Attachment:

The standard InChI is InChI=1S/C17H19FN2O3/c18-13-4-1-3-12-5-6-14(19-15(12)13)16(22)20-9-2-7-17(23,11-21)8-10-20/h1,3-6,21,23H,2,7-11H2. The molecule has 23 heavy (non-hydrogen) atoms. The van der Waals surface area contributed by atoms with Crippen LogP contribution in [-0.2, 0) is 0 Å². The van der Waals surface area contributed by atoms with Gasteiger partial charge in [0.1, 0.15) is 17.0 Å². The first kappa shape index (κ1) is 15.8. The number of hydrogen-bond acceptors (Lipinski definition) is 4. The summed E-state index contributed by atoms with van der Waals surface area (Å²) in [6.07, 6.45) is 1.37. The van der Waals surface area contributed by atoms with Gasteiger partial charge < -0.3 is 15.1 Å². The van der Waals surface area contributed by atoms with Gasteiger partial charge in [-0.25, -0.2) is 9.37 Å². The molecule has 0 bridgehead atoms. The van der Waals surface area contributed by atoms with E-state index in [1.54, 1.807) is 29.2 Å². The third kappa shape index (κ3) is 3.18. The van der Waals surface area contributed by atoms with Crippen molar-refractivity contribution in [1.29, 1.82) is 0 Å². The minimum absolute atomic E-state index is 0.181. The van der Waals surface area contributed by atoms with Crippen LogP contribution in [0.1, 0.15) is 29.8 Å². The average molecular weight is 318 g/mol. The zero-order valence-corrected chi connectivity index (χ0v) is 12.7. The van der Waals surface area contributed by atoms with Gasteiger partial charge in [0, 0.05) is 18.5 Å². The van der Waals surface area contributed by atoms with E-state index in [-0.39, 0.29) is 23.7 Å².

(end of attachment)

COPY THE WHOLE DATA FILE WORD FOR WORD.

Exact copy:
The standard InChI is InChI=1S/C17H19FN2O3/c18-13-4-1-3-12-5-6-14(19-15(12)13)16(22)20-9-2-7-17(23,11-21)8-10-20/h1,3-6,21,23H,2,7-11H2. The molecule has 23 heavy (non-hydrogen) atoms. The van der Waals surface area contributed by atoms with Crippen LogP contribution in [-0.2, 0) is 0 Å². The van der Waals surface area contributed by atoms with Gasteiger partial charge in [0.1, 0.15) is 17.0 Å². The first kappa shape index (κ1) is 15.8. The number of hydrogen-bond acceptors (Lipinski definition) is 4. The summed E-state index contributed by atoms with van der Waals surface area (Å²) in [6.07, 6.45) is 1.37. The van der Waals surface area contributed by atoms with Gasteiger partial charge < -0.3 is 15.1 Å². The van der Waals surface area contributed by atoms with Gasteiger partial charge in [-0.25, -0.2) is 9.37 Å². The molecule has 0 bridgehead atoms. The van der Waals surface area contributed by atoms with E-state index in [1.54, 1.807) is 29.2 Å². The third kappa shape index (κ3) is 3.18. The van der Waals surface area contributed by atoms with Crippen molar-refractivity contribution in [1.29, 1.82) is 0 Å². The minimum absolute atomic E-state index is 0.181. The van der Waals surface area contributed by atoms with Crippen LogP contribution in [0.1, 0.15) is 29.8 Å². The average molecular weight is 318 g/mol. The zero-order valence-corrected chi connectivity index (χ0v) is 12.7. The van der Waals surface area contributed by atoms with Gasteiger partial charge in [0, 0.05) is 18.5 Å². The van der Waals surface area contributed by atoms with E-state index in [-0.39, 0.29) is 23.7 Å².